A 19-year-old hacker and security researcher David Colombo, said he was able to control some features of dozens of Tesla cars all over the world thanks to a vulnerability in a third-party app that allows car owners to track their car’s movements, remotely unlock doors, open windows, start keyless driving, honk, and flash lights.
There are those Teslas around the world right now in 13 countries and I’m able to disable the sentry mode, unlock the doors, start keyless driving, and take them on a road tripColombo statement
He said he cannot control the most important functions of the cars remotely, such as steering, accelerating, and braking. But he could still wreak some havoc.
Colombo explained that other than controlling some of the cars’ functions, he was also able to see a whole lot of sensitive data, such as the name that the owner gave to their Tesla, its current location, the precise routes the car took in the last few days, the speed of the car, and more.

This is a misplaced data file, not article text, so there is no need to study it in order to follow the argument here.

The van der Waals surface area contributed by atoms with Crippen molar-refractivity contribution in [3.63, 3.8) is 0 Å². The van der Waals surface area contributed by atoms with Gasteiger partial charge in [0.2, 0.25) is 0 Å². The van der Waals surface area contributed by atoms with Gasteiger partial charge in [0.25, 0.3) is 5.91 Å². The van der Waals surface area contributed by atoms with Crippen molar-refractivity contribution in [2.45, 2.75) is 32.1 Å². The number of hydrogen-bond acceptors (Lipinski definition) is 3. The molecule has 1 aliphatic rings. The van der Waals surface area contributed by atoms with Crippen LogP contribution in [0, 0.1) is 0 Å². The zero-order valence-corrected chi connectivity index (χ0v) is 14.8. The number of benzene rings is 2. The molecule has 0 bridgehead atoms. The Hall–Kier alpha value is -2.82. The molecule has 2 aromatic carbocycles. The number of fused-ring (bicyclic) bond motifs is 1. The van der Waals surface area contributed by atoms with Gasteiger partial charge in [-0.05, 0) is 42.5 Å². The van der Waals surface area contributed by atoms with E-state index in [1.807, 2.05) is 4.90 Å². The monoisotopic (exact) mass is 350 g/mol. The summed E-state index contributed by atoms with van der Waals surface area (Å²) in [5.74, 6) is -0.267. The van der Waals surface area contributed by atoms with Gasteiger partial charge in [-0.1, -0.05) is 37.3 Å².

Then he said he scanned the internet for more instances of this and found more than 125 Teslas around the world, in countries such as Germany, Belgium, Finland, Denmark, the UK, the U.S., Canada, and China.
The biggest risk was for someone to abuse the vulnerability to locate a Tesla, go to its location, and unlock it via the vulnerable third-party open source application. Colombo said he has been working with the maintainer of the third-party app to fix the flaws.
Tesla did not respond to a request for comment sent to several email addresses, including the company’s investor relations inbox, the press inbox, and one to report security vulnerabilities.
Colombo stressed that the issues he found are not Tesla’s fault. The only Teslas that were exposed were those whose owners used a specific third-party app. Without getting too specific, the crux of the issue was that the third-party app communicates with Tesla to pull the car owner’s data through the company’s API.